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Adult ADHD Symptoms You're Probably Ignoring

Around 8 million U.S. adults have ADHD. Many go untreated.

When you hear ADHD, or attention deficit hyperactivity disorder, you might think of a disruptive or inattentive child fidgeting around in a third-grade classroom. However, it is estimated that about 8 million American adults may also have ADHD, but relatively few get diagnosed or proper treatment.

ADHD symptoms can present quite differently in kids and adults, and the truth is that ADHD symptoms in adults are sometimes written off as personality quirks, like being moody, forgetful, or disorganized. Unfortunately, if untreated, adult ADHD can really disrupt important things in your life, like your reputation at the office or the success of your marriage.  Poorly managed ADHD may even lead to substance abuse.

 

ADHD can be easier to spot in kids because the symptoms tend to be external. Children with ADHD will do observable things like fidget or talk to their neighbors during class. Plus, parents are monitoring their children closely for developmental problems.  

For adults, the symptoms of ADHD are mostly internal: Many people describe a feeling of inner restlessness, or unhappiness, during inactive times.  This is why ADHD in adults is often confused with other conditions like depression or anxiety.

So how does ADHD translate into adulthood?  Underachieving is the word experts use to describe the primary effect on adults. In college, adults with ADHD may have a history of poor performance or they may drop out entirely.  At work, adults with ADHD may change or lose jobs frequently, have repeated bad reviews for not completing tasks, or have bad reviews for abrasive interactions with colleagues. Relationships can suffer too.  People with ADHD may have more marital problems, and have higher rates of divorce.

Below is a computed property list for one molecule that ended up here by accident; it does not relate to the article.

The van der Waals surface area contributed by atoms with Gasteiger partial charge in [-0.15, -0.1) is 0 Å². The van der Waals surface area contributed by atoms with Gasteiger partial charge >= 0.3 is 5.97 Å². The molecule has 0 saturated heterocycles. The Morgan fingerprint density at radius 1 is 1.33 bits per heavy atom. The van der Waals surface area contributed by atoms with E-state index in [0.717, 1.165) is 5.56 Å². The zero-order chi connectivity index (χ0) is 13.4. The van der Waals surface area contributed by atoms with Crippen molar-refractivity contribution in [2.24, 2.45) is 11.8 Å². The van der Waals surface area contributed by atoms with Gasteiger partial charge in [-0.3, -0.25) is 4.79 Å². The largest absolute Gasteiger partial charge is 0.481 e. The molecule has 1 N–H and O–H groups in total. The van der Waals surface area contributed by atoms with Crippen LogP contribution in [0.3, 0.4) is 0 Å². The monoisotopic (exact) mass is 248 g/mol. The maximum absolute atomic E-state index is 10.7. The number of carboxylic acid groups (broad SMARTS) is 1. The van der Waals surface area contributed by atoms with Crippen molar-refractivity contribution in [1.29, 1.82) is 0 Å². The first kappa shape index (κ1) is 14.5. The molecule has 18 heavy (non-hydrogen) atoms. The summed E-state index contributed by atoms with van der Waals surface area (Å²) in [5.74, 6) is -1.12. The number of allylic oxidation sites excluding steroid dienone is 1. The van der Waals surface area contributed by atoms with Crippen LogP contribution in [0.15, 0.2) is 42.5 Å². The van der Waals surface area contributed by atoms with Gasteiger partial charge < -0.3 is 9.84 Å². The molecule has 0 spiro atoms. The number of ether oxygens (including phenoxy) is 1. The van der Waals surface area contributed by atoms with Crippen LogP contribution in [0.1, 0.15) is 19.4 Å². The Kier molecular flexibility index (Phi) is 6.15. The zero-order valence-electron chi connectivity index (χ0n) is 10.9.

Statistically, adults with ADHD are more likely to have more traffic violations, suffer from alcohol or drug addictions, and have trouble with their finances. (You can attribute many of these issues to the impulsive urges experienced by adults with ADHD.)

There can be some positives to adult ADHD if the condition is well-managed. Many adults have found ways to control it and excel at multi-tasking, problem solving or handling crisis situations. (For example, here are tips for staying organized at work and tips for time management.) Adults with ADHD are also likely better able to recognize and harness their personal strengths than children with ADHD, which can also help them cope with the disorder. 

Regardless of age, the key to managing ADHD is recognizing it and getting treatment.

Dr Holly Atkinson

This video features Dr Holly Atkinson. Dr. Holly Atkinson specializes in Internal Medicine and is an award-winning medical journalist. She is also an Assistant Professor in the Department of Preventive Medicine as well as Assistant Clinical Professor in the Department of Medicine at Mt. Sinai Hospital.

Duration: 3:21. Last Updated On: May 31, 2014, 4:18 a.m.
Reviewed by: Dr Suzanne Friedman, Dr. Preeti Parikh, . Review date: July 29, 2014
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